Which toothpaste should I be using?
We get this question almost every day at Hagan Dentistry. In the not too distant past, you had only a handful of choices when you walked down the dental care aisle at the drug store. People had strong feelings for their brand of choice – Crest, Colgate, and Aquafresh to name a few.
Nowadays, a walk down the dental care aisle can be a blur. It seems like new toothpastes are being released every day. Toothpaste commercials don’t do much to help with the confusion. All sorts of miracle claims are made about toothpastes.
Choosing the Right Toothpaste
For most people, a regular toothpaste with fluoride (0.15%w/v) will be more than adequate. These toothpastes do a great job in helping to prevent cavities and gum disease when used appropriately. You can typically find these basic types of toothpaste on the bottom shelf of the dental care aisle. It may also be beneficial to find one that has the ADA seal of approval. This seal means that the toothpaste has been studied scientifically and found to work well.
For people that have sensitive teeth, they may find benefit in using a toothpaste for sensitivity. An ideal sensitivity toothpaste should still have fluoride (0.15% w/v) in it, but should also include an ingredient called potassium nitrate (5%). The Sensodyne brand is known for having this ingredient, but other toothpastes on the market also contain it. It frequently takes several weeks of using a sensitivity toothpaste before you begin seeing relief from sensitivity.
Sensitivity toothpastes work best on people that have minimal to moderate gum recession. It won’t work well to prevent sensitivity for people with active cavities or broken teeth/fillings. If you have questions about what is causing your sensitive teeth, call our office. We’d be happy to discuss it with you. We also have in-office, pain-free options that can help with sensitive teeth.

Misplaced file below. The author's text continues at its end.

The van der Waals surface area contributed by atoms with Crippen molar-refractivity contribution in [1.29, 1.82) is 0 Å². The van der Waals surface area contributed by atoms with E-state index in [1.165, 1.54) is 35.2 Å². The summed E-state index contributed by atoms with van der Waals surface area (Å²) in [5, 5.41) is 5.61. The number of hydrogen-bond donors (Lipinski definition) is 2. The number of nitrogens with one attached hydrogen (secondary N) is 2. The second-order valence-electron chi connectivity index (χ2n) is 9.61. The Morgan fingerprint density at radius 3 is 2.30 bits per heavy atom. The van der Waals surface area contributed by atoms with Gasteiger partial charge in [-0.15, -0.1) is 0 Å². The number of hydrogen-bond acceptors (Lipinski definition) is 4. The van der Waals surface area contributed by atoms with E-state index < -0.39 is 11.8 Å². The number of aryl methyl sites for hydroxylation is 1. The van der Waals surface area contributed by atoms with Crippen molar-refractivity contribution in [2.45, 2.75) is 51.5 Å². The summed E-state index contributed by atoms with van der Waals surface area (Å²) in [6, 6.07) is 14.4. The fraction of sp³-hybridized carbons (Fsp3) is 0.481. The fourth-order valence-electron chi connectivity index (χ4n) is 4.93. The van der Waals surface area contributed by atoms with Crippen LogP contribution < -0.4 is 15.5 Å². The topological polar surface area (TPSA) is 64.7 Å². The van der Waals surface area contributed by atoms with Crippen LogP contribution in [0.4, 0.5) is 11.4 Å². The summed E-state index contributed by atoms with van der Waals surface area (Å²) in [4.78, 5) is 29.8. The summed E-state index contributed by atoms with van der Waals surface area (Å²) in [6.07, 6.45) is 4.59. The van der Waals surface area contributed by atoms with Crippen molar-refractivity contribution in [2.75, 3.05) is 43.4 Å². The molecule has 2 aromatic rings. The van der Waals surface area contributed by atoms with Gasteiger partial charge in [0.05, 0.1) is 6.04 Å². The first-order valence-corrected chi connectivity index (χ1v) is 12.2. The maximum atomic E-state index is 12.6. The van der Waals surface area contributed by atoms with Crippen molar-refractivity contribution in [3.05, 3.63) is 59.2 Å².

Whitening Toothpaste Options
Whitening toothpastes have become very popular in the last few years. Whitening toothpastes typically work by including abrasive particles in the paste that remove superficial stains while brushing. Most people do see some improvement in the whiteness of their smile when using whitening toothpastes, especially people who are frequent coffee, tea, wine, or soda drinkers.
However, since the paste only works on superficial exterior stains, the results are not as good as what can be achieved with peroxide containing whitening trays or strips. Peroxide containing trays and strips can actually penetrate to the interior of the tooth to whiten the actual tooth structure. It is also important to note that neither whitening toothpastes nor peroxide whitening agents will improve the appearance of existing crowns or fillings.
I personally think that whitening toothpastes are fine for short term use. However, I don’t recommend them for long term use because of their abrasiveness. The abrasiveness of the toothpaste can be harmful to your teeth over time by causing premature wear. Furthermore, some people experience tenderness in their gums when using whitening toothpaste, as the abrasive particles irritate them. Several times a year we have patients come see us because their gums are red and sore. After some questioning, many of these patients have recently begun using whitening toothpastes.
I don’t put too much stock in toothpastes that claim to protect or rebuild enamel. I feel that these are mostly marketing claims. All fluoride containing toothpastes provide some level of enamel protection. Fluoride also aids in rebuilding the very outermost layer of enamel after meals.
There are some other toothpastes on the market that may be beneficial for people with certain conditions like dry-mouth or allergies to ingredients. There are also prescription strength toothpastes that can help people with severe sensitivity or who are very cavity-prone.
Feel free to call Hagan Dentistry if you’d like to discuss which toothpaste would work best for you. Also call if you’d like to talk about options to whiten your teeth or to treat sensitive teeth.